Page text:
We know: You’ve been dreaming about your wedding day since you were a kid. You want to make a public declaration — nay, celebration — of your love. And there is nothing at all wrong with that. Everyone deserves to have the wedding of their dreams.
But if you’re having the wedding of your dreams during a global pandemic, which could very easily turn it into someone else’s nightmare? You’re a selfish dick, and you don’t deserve kudos for your cute little relationship when you’re literally putting lives on the line so people can clap for it.
Think about the things that would make your wedding day a “disaster.” A bird pooping on your fancy wedding clothes, for example, or the sky opening up into a record-setting downpour, or a spark from the candelabra lighting the whole damn carpet on fire. During normal times, yeah, those things would be disastrous.
But now let’s talk about what can really make a wedding disastrous in these unprecedented times we’re living in. Like your nuptials becoming a COVID superspreader event. Like hundreds of people becoming ill because of it. Like people dying from it — people who didn’t even come to the wedding, but contracted COVID from someone who did.
If you think that’s an unrealistic and alarmist scenario, consider this: it took a mere 62 people at a wedding in rural Maine last August — just 12 people over the state’s official gathering limit of 50 — to eventually infect 177 people and leave eight of those people dead. This took place in Penobscot County, which was considered a low-risk area, virtually untouched by COVID previously.
Among that death toll were people like Theresa Dentremont, who had been largely secluded in a cabin with her husband Frank just to be safe. She barely had any contact with the outside world, but when she did, it was with a person who had been at the superspreader wedding. Frank contracted COVID as well, and battled through it only to live a life without his wife at his side. The Dentremonts’ 26-year marriage was ended because someone else couldn’t wait to start theirs. Unfortunately, theirs were far from the only lives gravely impacted by this event.
“What we are dealing with is a giant tube of glitter. You open a tube of glitter in your basement, then two weeks later you are in the attic and all you find is glitter and have no idea how it got there,” Maine CDC Director Dr. Nirav Shah told The Boston Globe.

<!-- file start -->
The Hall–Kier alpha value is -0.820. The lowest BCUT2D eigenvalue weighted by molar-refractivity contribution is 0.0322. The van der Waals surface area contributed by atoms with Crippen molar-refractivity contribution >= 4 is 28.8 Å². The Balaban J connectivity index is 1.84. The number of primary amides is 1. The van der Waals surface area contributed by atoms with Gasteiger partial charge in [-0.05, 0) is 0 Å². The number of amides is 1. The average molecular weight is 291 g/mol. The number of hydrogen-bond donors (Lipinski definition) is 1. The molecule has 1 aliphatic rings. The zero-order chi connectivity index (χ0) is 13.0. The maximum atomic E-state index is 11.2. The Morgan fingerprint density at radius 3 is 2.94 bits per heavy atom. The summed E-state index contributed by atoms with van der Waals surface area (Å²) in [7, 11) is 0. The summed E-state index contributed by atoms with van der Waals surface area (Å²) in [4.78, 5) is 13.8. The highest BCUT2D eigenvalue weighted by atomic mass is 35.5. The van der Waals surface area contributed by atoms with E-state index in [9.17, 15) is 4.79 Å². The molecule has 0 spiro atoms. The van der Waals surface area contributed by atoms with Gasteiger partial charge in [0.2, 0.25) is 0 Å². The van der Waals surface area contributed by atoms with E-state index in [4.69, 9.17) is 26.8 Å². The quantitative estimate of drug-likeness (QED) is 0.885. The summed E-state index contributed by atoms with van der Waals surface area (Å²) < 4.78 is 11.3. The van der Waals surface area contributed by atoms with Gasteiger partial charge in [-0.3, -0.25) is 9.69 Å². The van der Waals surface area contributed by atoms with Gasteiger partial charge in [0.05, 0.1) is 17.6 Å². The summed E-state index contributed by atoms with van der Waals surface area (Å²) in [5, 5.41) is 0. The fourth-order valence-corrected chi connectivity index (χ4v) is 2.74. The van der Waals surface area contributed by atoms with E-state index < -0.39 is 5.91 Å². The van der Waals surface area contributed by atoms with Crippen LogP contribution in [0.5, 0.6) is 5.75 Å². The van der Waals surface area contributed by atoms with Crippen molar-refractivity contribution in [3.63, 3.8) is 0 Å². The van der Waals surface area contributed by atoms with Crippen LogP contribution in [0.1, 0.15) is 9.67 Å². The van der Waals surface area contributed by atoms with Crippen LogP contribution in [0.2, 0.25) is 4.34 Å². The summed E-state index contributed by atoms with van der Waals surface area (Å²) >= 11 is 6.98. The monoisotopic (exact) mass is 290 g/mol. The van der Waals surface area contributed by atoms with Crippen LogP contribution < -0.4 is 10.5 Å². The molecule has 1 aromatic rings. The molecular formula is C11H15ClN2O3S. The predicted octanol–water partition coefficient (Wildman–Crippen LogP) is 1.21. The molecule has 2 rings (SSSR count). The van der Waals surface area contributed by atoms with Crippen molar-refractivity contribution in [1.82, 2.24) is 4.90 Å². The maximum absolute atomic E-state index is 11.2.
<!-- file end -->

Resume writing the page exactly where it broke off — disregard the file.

Lest you think this is a one-off — yeah, it’s sad, but probably an isolated incident, right? — look no further than the tiny hamlet of Cutchogue, New York, where an October 17th wedding of fewer than 100 people also became a superspreader event. The New York Times reports that 27 guests, two employees, and one outside vendor contracted COVID from the “festivities,” leaving 156 people under quarantine. In a subsequent news conference, New York Gov. Andrew Cuomo said that while at one time it was the large gatherings that posed the most threat, now it’s the smaller gatherings like weddings and birthday parties.
Just because you’re throttling it back a few dozen attendees and maybe not having the 300-guest wedding extravaganza of your fantasies doesn’t mean you’re being “cautious.” Just because you’re having it outside doesn’t mean you’re safe (I mean, we can’t forget the superspreader event from the White House — that one took place in the Rose Garden). Just because you’re planning on screening everybody’s temperature doesn’t mean that pre-symptomatic and asymptomatic cases won’t slide through unnoticed and wreak havoc.
It’s hard to wrap your head around the possibility of your wedding causing actual death. That aside, think about it in a more selfish context (because if you’re planning on a pandemic wedding, selfish is exactly what you are): Is this how you’d want your wedding to be remembered? As a superspreader event? Do you want to be front and center in the news because you were the root cause of an outbreak of disease and death? What kind of an omen even is that for a new marriage?!
Your friends and family love you and want to celebrate your romantic partnership. But don’t ask them to risk their lives, and the lives of countless other people, for an event that is literally unnecessary. At least hold off until you can be sure you’re not sending home COVID as a reception favor.
If your love and commitment isn’t strong enough to wait until gatherings like weddings are safe, then you’re marrying the wrong damn person anyway.